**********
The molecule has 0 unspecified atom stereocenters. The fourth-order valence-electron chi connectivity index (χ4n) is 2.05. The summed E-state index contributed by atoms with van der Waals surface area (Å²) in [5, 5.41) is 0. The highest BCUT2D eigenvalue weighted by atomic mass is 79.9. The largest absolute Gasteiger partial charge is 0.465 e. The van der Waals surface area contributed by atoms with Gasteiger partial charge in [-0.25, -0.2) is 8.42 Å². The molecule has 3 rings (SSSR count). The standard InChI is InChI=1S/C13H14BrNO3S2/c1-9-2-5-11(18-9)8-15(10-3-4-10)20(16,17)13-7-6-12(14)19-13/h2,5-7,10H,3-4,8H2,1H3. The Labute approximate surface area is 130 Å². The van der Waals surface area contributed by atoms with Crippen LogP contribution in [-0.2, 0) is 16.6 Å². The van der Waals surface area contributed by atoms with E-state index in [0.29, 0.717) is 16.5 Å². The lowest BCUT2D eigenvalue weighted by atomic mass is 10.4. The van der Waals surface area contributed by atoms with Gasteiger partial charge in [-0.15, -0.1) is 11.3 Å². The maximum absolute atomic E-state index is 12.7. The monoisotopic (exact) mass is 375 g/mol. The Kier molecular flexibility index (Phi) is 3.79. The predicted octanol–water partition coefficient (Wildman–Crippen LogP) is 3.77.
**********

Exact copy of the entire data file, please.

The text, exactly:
The molecule has 0 unspecified atom stereocenters. The fourth-order valence-electron chi connectivity index (χ4n) is 2.05. The summed E-state index contributed by atoms with van der Waals surface area (Å²) in [5, 5.41) is 0. The highest BCUT2D eigenvalue weighted by atomic mass is 79.9. The largest absolute Gasteiger partial charge is 0.465 e. The van der Waals surface area contributed by atoms with Gasteiger partial charge in [-0.25, -0.2) is 8.42 Å². The molecule has 3 rings (SSSR count). The standard InChI is InChI=1S/C13H14BrNO3S2/c1-9-2-5-11(18-9)8-15(10-3-4-10)20(16,17)13-7-6-12(14)19-13/h2,5-7,10H,3-4,8H2,1H3. The Labute approximate surface area is 130 Å². The van der Waals surface area contributed by atoms with Crippen LogP contribution in [-0.2, 0) is 16.6 Å². The van der Waals surface area contributed by atoms with E-state index in [0.29, 0.717) is 16.5 Å². The lowest BCUT2D eigenvalue weighted by atomic mass is 10.4. The van der Waals surface area contributed by atoms with Gasteiger partial charge in [-0.15, -0.1) is 11.3 Å². The maximum absolute atomic E-state index is 12.7. The monoisotopic (exact) mass is 375 g/mol. The Kier molecular flexibility index (Phi) is 3.79. The predicted octanol–water partition coefficient (Wildman–Crippen LogP) is 3.77.